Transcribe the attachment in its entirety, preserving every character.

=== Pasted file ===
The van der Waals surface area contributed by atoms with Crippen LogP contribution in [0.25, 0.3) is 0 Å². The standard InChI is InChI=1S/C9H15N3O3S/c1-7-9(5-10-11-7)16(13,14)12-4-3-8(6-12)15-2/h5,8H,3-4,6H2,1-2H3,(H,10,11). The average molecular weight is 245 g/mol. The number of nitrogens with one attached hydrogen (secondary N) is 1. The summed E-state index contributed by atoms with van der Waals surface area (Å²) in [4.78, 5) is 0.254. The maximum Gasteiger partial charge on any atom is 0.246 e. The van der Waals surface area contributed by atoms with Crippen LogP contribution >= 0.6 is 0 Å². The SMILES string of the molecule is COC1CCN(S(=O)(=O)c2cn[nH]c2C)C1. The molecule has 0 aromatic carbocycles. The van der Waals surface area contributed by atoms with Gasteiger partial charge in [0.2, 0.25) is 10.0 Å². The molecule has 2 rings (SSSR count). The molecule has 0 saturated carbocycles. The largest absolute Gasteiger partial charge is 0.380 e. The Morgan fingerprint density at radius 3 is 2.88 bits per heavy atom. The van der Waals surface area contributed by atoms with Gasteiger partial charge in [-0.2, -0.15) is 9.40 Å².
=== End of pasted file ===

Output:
The van der Waals surface area contributed by atoms with Crippen LogP contribution in [0.25, 0.3) is 0 Å². The standard InChI is InChI=1S/C9H15N3O3S/c1-7-9(5-10-11-7)16(13,14)12-4-3-8(6-12)15-2/h5,8H,3-4,6H2,1-2H3,(H,10,11). The average molecular weight is 245 g/mol. The number of nitrogens with one attached hydrogen (secondary N) is 1. The summed E-state index contributed by atoms with van der Waals surface area (Å²) in [4.78, 5) is 0.254. The maximum Gasteiger partial charge on any atom is 0.246 e. The van der Waals surface area contributed by atoms with Crippen LogP contribution >= 0.6 is 0 Å². The SMILES string of the molecule is COC1CCN(S(=O)(=O)c2cn[nH]c2C)C1. The molecule has 0 aromatic carbocycles. The van der Waals surface area contributed by atoms with Gasteiger partial charge in [0.2, 0.25) is 10.0 Å². The molecule has 2 rings (SSSR count). The molecule has 0 saturated carbocycles. The largest absolute Gasteiger partial charge is 0.380 e. The Morgan fingerprint density at radius 3 is 2.88 bits per heavy atom. The van der Waals surface area contributed by atoms with Gasteiger partial charge in [-0.2, -0.15) is 9.40 Å².